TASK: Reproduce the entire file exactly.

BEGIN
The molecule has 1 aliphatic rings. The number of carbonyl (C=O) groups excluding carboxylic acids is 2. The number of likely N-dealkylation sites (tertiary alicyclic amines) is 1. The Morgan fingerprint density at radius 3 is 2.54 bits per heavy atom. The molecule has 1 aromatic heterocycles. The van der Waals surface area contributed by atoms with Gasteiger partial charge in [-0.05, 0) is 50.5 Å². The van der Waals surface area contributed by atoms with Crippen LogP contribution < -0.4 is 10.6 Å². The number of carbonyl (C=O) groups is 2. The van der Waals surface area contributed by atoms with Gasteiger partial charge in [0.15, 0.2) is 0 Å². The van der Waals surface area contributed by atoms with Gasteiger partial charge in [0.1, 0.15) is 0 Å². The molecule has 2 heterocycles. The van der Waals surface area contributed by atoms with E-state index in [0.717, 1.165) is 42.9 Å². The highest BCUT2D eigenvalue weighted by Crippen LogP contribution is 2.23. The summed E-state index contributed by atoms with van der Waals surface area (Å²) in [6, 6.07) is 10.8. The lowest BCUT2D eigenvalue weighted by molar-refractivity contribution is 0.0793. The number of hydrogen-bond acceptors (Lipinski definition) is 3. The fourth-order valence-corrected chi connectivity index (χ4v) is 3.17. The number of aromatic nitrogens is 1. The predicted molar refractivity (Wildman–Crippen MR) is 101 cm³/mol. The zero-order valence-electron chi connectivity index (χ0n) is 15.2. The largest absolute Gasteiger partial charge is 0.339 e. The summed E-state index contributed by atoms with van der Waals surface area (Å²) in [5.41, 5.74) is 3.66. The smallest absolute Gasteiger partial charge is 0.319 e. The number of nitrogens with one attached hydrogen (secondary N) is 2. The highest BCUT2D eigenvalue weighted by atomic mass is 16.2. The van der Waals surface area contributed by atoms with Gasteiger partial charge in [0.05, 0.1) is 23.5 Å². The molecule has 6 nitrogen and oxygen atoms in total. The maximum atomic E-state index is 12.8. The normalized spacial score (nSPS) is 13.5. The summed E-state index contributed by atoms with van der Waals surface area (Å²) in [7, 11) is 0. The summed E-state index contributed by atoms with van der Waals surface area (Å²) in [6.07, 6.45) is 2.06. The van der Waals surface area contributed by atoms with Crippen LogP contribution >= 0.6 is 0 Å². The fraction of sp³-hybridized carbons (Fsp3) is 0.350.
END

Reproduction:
The molecule has 1 aliphatic rings. The number of carbonyl (C=O) groups excluding carboxylic acids is 2. The number of likely N-dealkylation sites (tertiary alicyclic amines) is 1. The Morgan fingerprint density at radius 3 is 2.54 bits per heavy atom. The molecule has 1 aromatic heterocycles. The van der Waals surface area contributed by atoms with Gasteiger partial charge in [-0.05, 0) is 50.5 Å². The van der Waals surface area contributed by atoms with Crippen LogP contribution < -0.4 is 10.6 Å². The number of carbonyl (C=O) groups is 2. The van der Waals surface area contributed by atoms with Gasteiger partial charge in [0.15, 0.2) is 0 Å². The van der Waals surface area contributed by atoms with Gasteiger partial charge in [0.1, 0.15) is 0 Å². The molecule has 2 heterocycles. The van der Waals surface area contributed by atoms with E-state index in [0.717, 1.165) is 42.9 Å². The highest BCUT2D eigenvalue weighted by Crippen LogP contribution is 2.23. The summed E-state index contributed by atoms with van der Waals surface area (Å²) in [6, 6.07) is 10.8. The lowest BCUT2D eigenvalue weighted by molar-refractivity contribution is 0.0793. The number of hydrogen-bond acceptors (Lipinski definition) is 3. The fourth-order valence-corrected chi connectivity index (χ4v) is 3.17. The number of aromatic nitrogens is 1. The predicted molar refractivity (Wildman–Crippen MR) is 101 cm³/mol. The zero-order valence-electron chi connectivity index (χ0n) is 15.2. The largest absolute Gasteiger partial charge is 0.339 e. The summed E-state index contributed by atoms with van der Waals surface area (Å²) in [5.41, 5.74) is 3.66. The smallest absolute Gasteiger partial charge is 0.319 e. The number of nitrogens with one attached hydrogen (secondary N) is 2. The highest BCUT2D eigenvalue weighted by atomic mass is 16.2. The van der Waals surface area contributed by atoms with Gasteiger partial charge in [0.05, 0.1) is 23.5 Å². The molecule has 6 nitrogen and oxygen atoms in total. The maximum atomic E-state index is 12.8. The normalized spacial score (nSPS) is 13.5. The summed E-state index contributed by atoms with van der Waals surface area (Å²) in [7, 11) is 0. The summed E-state index contributed by atoms with van der Waals surface area (Å²) in [6.07, 6.45) is 2.06. The van der Waals surface area contributed by atoms with Crippen LogP contribution >= 0.6 is 0 Å². The fraction of sp³-hybridized carbons (Fsp3) is 0.350.